1. The Exchange Rate


Weakening of the shekel in parallel with strengthening of the dollar worldwide.


During the course of the first quarter, the shekel weakened by approximately 3.7 percent against the dollar, in contrast to the long-term trend of the shekel strengthening. In contrast, the shekel strengthened by about 0.8 percent against the euro.


Against the currencies of Israel's main trading partners, in terms of the nominal effective exchange rate of the shekel (i.e., the trade-weighted average shekel exchange rate against those currencies), the shekel weakened by approximately 1.3 percent.


The dollar strengthened in the first quarter against most major currencies—including the euro (4.5 percent), the Japanese yen (7.4 percent), and the Swiss franc (7 percent). In contrast, the dollar weakened against the British pound (0.7 percent) and the Canadian dollar (1.2 percent) (Figure 2).

2. Exchange Rate Volatility


An increase in actual volatility and in implied volatility.


The standard deviation of changes in the shekel/dollar exchange rate, which represents its actual volatility, increased markedly during the quarter to an average level of 9.75 percent, more than double its average level in the previous quarter (Figure 3).


The average implied volatility in over the counter shekel/dollar options, an indication of expected exchange rate volatility, increased by 0.6 percentage points during the quarter, to an average level of 6.9 percent.


The implied volatility in foreign exchange options in emerging markets during the quarter was 10.4 percent. The average level of implied volatility in developed markets during the quarter was 7.2 percent, a decline of 0.5 percentage points compared with the previous quarter (Figure 4).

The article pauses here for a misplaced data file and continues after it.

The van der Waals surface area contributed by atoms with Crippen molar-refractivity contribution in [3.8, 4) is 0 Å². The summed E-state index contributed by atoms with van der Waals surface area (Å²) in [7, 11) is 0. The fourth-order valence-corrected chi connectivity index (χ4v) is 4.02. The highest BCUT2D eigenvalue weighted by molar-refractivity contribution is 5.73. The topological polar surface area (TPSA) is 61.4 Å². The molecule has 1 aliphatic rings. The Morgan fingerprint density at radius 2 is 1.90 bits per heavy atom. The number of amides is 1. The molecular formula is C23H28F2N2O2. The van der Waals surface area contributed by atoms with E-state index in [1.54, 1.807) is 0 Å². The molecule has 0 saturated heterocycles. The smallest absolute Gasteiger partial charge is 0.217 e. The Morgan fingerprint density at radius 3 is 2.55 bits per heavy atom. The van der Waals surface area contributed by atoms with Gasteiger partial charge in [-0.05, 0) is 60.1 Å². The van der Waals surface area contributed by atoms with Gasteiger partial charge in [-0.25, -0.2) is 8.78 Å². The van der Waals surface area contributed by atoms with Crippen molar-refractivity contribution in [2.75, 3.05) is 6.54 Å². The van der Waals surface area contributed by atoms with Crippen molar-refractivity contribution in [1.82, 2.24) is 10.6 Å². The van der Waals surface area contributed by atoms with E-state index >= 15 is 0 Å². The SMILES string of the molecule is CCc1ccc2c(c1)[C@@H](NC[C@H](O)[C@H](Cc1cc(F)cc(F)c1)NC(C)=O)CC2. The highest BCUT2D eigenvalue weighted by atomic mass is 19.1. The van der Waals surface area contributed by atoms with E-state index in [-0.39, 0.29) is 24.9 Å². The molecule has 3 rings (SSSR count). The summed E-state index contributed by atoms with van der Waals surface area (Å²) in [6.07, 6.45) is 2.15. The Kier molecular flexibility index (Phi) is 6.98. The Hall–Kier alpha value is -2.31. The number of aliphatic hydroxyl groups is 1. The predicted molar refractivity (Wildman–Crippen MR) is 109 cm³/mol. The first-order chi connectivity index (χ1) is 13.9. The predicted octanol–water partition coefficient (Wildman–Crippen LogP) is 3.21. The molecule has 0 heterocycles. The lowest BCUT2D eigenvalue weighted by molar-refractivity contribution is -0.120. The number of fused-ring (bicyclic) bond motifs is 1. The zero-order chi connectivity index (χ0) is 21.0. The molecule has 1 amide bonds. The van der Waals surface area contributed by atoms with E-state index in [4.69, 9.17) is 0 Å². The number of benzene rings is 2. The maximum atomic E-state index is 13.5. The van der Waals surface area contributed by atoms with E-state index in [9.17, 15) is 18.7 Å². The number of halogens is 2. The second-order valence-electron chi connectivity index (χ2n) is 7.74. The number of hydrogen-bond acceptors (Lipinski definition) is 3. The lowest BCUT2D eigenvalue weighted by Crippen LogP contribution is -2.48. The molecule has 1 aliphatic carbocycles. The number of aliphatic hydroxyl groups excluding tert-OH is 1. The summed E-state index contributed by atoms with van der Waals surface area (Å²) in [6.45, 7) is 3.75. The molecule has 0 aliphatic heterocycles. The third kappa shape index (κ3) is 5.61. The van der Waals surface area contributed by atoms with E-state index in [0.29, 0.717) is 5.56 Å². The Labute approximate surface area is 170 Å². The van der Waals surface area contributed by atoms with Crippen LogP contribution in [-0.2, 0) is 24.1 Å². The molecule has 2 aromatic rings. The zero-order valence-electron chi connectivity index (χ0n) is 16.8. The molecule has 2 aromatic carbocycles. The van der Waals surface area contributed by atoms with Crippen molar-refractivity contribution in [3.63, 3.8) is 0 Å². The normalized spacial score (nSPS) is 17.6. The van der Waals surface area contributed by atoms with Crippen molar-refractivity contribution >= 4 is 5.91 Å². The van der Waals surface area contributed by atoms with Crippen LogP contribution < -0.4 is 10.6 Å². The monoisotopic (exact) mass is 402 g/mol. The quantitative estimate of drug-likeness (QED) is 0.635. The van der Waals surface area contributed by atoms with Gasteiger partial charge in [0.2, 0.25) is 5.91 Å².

3. The Activity of the Main Segments in the Foreign Exchange Market[1]


An estimate of the activity of the main segments in the foreign exchange market indicates that during the course of the first quarter of 2021, most segments continued with the long term trend. Institutional investors (pension funds, provident funds, and insurance companies) had net sales of foreign exchange totaling about $6.5 billion and nonresidents sold about $3.1 billion, net, of foreign exchange. In contrast, the business sector shifted from net purchases of foreign currency to net sales of about $4.1 billion.

4. Trading Volume[1] in the Foreign Exchange Market—tables and figures


The average daily trading volume increased by about 40 percent during the quarter, to about $10.2 billion, with most of the increase deriving from the daily trading volume in swaps.


Nonresidents' share of total trading volume (spot and forward transactions, options and swaps) increased by about 1.9 percentage points to about 43.3 percent at the end of the first quarter.

[1] Volumes of trade only vis-à-vis the domestic banking system. From the beginning of 2020, the data do not include branches of foreign banks in Israel.​

[1] The main segments presented do not make up the entire market—for additional information, see the section on “Dataset of foreign exchange market activity” in the Bank of Israel's "Statistical Bulletin" for 2018 :